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Spanish economy set to shrink 1.6 per cent
17 January 2009 @ 12:52

The Spanish government yesterday slashed its economic forecasts for this year from growth of one per cent to a contraction of 1.6pc due to the global financial crisis.

It also warned of dark days ahead for Europe's fifth-largest economy.

Unemployment, already the highest in the European Union, will hit 15.9pc this year, worse than the 12.5pc forecast in July while the public sector budget deficit will clearly surpass the euro zone limit of 3pc of output in 2009, it said.

The government predicts the deficit will hit 5.8pc of gross domestic product this year instead of around 2.0pc as previously forecast.

"The financial crisis that exists at the moment at the global level has changed the scenario very drastically," Economy Minister Pedro Solbes said following a meeting which approved the new economic forecast.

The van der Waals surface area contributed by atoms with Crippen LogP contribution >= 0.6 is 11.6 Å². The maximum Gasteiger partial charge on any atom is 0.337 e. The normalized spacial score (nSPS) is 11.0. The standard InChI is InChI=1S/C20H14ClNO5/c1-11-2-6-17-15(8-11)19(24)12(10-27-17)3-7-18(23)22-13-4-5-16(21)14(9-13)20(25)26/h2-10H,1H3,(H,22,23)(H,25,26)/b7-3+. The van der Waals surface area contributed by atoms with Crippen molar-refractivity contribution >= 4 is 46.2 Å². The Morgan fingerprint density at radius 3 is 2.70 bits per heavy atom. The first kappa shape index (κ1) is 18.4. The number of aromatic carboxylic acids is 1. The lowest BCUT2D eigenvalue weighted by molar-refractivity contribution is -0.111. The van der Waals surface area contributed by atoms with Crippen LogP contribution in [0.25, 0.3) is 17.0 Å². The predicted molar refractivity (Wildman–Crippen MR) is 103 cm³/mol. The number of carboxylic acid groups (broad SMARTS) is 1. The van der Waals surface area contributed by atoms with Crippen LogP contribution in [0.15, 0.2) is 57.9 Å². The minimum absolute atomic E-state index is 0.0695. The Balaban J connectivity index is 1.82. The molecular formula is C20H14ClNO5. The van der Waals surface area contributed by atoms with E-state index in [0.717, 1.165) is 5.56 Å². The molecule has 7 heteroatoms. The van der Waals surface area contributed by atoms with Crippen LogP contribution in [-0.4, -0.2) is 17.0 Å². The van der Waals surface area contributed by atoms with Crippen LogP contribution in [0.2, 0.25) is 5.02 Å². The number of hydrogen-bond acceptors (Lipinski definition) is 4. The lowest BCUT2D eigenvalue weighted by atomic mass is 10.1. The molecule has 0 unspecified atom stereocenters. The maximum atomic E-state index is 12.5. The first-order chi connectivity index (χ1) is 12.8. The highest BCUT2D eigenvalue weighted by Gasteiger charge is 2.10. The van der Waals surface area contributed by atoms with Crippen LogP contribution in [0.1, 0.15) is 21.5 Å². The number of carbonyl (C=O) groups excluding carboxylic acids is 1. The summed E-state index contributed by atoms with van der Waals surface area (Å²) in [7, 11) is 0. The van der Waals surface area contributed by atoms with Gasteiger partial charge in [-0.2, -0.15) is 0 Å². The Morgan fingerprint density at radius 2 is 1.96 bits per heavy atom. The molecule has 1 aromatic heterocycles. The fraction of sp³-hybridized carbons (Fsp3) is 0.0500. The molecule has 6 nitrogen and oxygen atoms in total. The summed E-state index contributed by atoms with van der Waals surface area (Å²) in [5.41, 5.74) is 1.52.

The government estimates the economy expanded by 1.2pc last year compared to growth of 3.7pc in 2007. The collapse of a decade-long real estate boom due to oversupply, higher interest rates and the international credit crunch has spread to other areas, pushing the Spanish economy to the brink of its first recession since 1993.

Spain's unemployment rate hit 13.4pc in November, the highest in the 27-nation European Union, according to the bloc's statistics agency Eurostat.

The new government forecasts are in line with predictions for the Spanish economy made last year by the Washington-based International Monetary Fund (IMF) and the Paris-based Organisation for Economic Co-operation and Development (OECD).

The IMF predicts Spain's economy will shrink by at least 1pc this year while the OECD forecasts an economic contraction of 0.9pc.

Deputy Prime Minister Maria Teresa Fernandez de la Vega warned that "2009 will not be an easy year" but she predicted measures adopted by her socialist government to stimulate the economy will allow Spain to return to growth next year "in force."

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